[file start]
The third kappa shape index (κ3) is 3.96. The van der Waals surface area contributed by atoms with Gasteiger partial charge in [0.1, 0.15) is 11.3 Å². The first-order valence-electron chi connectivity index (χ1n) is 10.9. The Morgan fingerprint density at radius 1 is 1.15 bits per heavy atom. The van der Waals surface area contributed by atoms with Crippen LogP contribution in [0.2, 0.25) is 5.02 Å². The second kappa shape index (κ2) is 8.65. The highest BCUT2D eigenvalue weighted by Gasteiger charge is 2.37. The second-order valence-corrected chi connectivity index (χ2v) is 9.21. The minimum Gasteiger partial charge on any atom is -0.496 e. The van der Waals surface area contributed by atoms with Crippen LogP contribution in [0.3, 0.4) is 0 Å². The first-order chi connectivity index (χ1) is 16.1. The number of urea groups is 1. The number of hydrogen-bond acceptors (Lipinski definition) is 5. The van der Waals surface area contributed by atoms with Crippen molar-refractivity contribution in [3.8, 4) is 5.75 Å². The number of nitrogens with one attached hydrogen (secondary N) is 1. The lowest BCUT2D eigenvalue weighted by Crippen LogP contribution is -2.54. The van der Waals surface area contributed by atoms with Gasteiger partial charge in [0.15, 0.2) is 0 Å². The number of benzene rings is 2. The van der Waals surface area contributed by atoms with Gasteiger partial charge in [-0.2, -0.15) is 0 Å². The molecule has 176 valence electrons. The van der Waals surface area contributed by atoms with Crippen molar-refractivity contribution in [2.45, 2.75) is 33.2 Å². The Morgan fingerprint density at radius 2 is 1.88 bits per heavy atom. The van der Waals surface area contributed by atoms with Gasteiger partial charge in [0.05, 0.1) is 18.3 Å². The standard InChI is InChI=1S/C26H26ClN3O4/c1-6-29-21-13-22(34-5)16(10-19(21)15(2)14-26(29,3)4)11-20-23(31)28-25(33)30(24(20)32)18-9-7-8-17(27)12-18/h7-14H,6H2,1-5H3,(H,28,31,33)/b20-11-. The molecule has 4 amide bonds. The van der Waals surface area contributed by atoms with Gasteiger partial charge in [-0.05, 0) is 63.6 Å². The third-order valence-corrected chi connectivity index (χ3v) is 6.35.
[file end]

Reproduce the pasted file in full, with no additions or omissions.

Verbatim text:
The third kappa shape index (κ3) is 3.96. The van der Waals surface area contributed by atoms with Gasteiger partial charge in [0.1, 0.15) is 11.3 Å². The first-order valence-electron chi connectivity index (χ1n) is 10.9. The Morgan fingerprint density at radius 1 is 1.15 bits per heavy atom. The van der Waals surface area contributed by atoms with Crippen LogP contribution in [0.2, 0.25) is 5.02 Å². The second kappa shape index (κ2) is 8.65. The highest BCUT2D eigenvalue weighted by Gasteiger charge is 2.37. The second-order valence-corrected chi connectivity index (χ2v) is 9.21. The minimum Gasteiger partial charge on any atom is -0.496 e. The van der Waals surface area contributed by atoms with Crippen LogP contribution in [0.3, 0.4) is 0 Å². The first-order chi connectivity index (χ1) is 16.1. The number of urea groups is 1. The number of hydrogen-bond acceptors (Lipinski definition) is 5. The van der Waals surface area contributed by atoms with Crippen molar-refractivity contribution in [3.8, 4) is 5.75 Å². The number of nitrogens with one attached hydrogen (secondary N) is 1. The lowest BCUT2D eigenvalue weighted by Crippen LogP contribution is -2.54. The van der Waals surface area contributed by atoms with Gasteiger partial charge in [0.15, 0.2) is 0 Å². The number of benzene rings is 2. The van der Waals surface area contributed by atoms with Gasteiger partial charge in [-0.2, -0.15) is 0 Å². The molecule has 176 valence electrons. The van der Waals surface area contributed by atoms with Crippen molar-refractivity contribution in [2.45, 2.75) is 33.2 Å². The Morgan fingerprint density at radius 2 is 1.88 bits per heavy atom. The van der Waals surface area contributed by atoms with Gasteiger partial charge in [0.05, 0.1) is 18.3 Å². The standard InChI is InChI=1S/C26H26ClN3O4/c1-6-29-21-13-22(34-5)16(10-19(21)15(2)14-26(29,3)4)11-20-23(31)28-25(33)30(24(20)32)18-9-7-8-17(27)12-18/h7-14H,6H2,1-5H3,(H,28,31,33)/b20-11-. The molecule has 4 amide bonds. The van der Waals surface area contributed by atoms with Gasteiger partial charge in [-0.05, 0) is 63.6 Å². The third-order valence-corrected chi connectivity index (χ3v) is 6.35.